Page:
Four fitness resolutions for the New Year

New Year, new fit and fabulous you. Sound impossible? It's not - provided you make the right vows to yourself

Four fitness resolutions that can help to make this your best year ever. People tend to start the New Year with the best intentions when it comes to losing weight and getting fit. But often a few weeks down the track they give up. It's important to start small and make gradual changes. Also have some motivational support and plan some little rewards for yourself along the way.

To help you get started, we've put together four fitness resolutions that can help to make this your best year ever.

Make activity a habit
Aim to move more than you do now and made regular activity a part of your schedule. That doesn't mean that you need to spend an hour at the gym every day. If you can't bear the thought of hopping on the treadmill, get creative. Take a brisk walk with your dog or chase your kids around the park instead.

Don't be too tough on yourself
One of the main reasons women ditch their fitness routines is because they expect perfection from themselves - and when they don't achieve it, they give up. Don't quit just because you've had a bad day or even a bad week. Just put it behind you and start afresh tomorrow.

Step it up!
A few extra steps a day can make a world of difference for your body and your health. Experts recommend that for good health people spend around 30 minute a day being active and aim to walk 10,000 steps (around 5 miles) a day. When combined with a healthy diet, walking half an hour over the course of a day can help women lose weight and lower their risk of heart disease, stroke and diabetes.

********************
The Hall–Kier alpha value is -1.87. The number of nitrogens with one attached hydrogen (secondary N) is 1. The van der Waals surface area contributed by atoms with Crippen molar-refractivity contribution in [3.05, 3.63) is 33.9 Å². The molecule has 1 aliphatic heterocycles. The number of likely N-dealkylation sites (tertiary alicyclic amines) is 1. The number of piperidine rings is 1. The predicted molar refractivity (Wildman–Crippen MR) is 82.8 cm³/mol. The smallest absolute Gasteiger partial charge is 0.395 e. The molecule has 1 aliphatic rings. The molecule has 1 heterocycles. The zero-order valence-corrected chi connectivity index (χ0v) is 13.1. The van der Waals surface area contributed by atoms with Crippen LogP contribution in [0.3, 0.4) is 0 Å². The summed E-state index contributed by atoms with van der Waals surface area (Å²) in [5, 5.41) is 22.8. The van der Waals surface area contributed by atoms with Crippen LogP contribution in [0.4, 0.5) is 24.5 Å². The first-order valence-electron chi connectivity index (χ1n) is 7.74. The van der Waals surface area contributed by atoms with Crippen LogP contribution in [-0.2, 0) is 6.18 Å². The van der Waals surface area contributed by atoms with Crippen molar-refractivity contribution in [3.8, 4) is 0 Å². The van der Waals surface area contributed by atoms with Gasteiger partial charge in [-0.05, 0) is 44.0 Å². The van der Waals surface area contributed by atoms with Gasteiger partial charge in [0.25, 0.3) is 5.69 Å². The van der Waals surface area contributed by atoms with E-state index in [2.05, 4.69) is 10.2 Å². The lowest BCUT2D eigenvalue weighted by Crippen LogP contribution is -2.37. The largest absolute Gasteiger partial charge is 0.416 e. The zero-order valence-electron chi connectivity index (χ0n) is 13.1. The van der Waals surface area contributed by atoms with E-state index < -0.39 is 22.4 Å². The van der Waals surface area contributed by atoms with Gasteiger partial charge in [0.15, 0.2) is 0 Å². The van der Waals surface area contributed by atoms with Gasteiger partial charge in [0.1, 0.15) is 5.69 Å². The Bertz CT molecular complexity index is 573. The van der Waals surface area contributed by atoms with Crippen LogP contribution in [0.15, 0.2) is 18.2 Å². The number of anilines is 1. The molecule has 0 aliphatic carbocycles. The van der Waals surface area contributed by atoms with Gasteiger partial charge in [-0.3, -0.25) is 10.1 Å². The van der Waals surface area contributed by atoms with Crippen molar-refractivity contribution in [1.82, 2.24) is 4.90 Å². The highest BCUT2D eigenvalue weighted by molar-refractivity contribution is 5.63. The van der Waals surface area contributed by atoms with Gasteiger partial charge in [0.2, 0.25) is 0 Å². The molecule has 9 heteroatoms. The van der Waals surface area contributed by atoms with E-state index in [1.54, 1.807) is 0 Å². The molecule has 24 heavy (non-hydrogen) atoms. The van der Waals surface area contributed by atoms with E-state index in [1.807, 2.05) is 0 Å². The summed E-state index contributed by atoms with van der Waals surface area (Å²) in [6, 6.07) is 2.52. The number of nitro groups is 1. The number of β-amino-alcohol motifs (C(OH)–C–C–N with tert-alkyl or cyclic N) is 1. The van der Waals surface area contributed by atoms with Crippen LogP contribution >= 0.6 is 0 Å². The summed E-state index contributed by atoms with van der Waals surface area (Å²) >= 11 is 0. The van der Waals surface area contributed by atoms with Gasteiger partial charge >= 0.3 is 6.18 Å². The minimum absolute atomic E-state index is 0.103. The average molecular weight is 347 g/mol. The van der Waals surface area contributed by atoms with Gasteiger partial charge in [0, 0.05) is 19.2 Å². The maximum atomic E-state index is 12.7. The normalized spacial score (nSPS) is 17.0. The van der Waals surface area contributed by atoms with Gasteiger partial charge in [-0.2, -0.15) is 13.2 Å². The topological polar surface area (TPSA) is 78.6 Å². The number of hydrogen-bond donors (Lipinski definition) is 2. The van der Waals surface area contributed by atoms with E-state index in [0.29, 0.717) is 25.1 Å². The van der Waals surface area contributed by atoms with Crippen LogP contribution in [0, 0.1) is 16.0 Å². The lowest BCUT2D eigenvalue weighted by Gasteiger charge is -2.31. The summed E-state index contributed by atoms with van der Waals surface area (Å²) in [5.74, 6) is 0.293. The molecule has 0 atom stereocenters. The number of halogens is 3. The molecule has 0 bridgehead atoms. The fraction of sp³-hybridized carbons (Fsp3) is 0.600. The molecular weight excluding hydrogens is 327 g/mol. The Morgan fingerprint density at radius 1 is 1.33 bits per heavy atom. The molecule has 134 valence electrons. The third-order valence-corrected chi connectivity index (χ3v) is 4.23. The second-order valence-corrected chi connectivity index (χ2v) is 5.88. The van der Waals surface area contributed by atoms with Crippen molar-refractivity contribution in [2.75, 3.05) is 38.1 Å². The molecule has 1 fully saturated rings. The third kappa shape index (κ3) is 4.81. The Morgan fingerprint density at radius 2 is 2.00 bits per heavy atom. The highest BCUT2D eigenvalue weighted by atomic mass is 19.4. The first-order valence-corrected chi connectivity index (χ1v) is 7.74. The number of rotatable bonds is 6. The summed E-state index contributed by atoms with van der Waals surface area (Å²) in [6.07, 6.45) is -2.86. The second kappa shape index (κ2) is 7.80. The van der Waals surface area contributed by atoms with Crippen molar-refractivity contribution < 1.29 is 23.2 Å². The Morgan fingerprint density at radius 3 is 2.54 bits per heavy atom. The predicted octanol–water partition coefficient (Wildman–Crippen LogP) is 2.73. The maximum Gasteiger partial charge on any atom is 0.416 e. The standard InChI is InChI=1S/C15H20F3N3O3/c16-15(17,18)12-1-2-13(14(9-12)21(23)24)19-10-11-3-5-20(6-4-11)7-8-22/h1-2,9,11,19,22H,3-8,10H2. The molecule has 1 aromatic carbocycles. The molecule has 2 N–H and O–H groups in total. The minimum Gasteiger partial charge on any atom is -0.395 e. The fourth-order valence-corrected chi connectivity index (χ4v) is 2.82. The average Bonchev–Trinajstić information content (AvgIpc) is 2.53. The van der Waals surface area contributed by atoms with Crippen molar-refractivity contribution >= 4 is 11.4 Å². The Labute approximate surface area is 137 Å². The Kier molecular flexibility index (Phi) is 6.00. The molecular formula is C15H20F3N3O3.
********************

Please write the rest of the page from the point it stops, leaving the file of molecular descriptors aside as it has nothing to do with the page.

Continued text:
If you're already walking, slowly increase your efforts daily or weekly. If you're pushed for time, break it up into 10 to 15 minutes before work, at lunch, while shopping or going to and from your car. To keep an accurate count, invest in a pedometer. Pedometers are a powerful tool to boost walking. They can significantly increase activity levels and decrease body mass index (BMI) and blood pressure1.

Strive for balance
Variety is the key. This will help by preventing boredom and injuries so it's good for you mentally and physically. Adding weights and yoga, Pilates or stretching to your cardio routine will stave off boredom, and help you lose more weight and get stronger, more pliable muscles.

Intimidated by the weight room or group classes? Opt for an at-home workout with a DVD, enlist the help of a trainer (many gyms will provide some free professional guidance to help you get the basics of resistance training down) or have a friend join you for moral support.

Source: Daily Mirror

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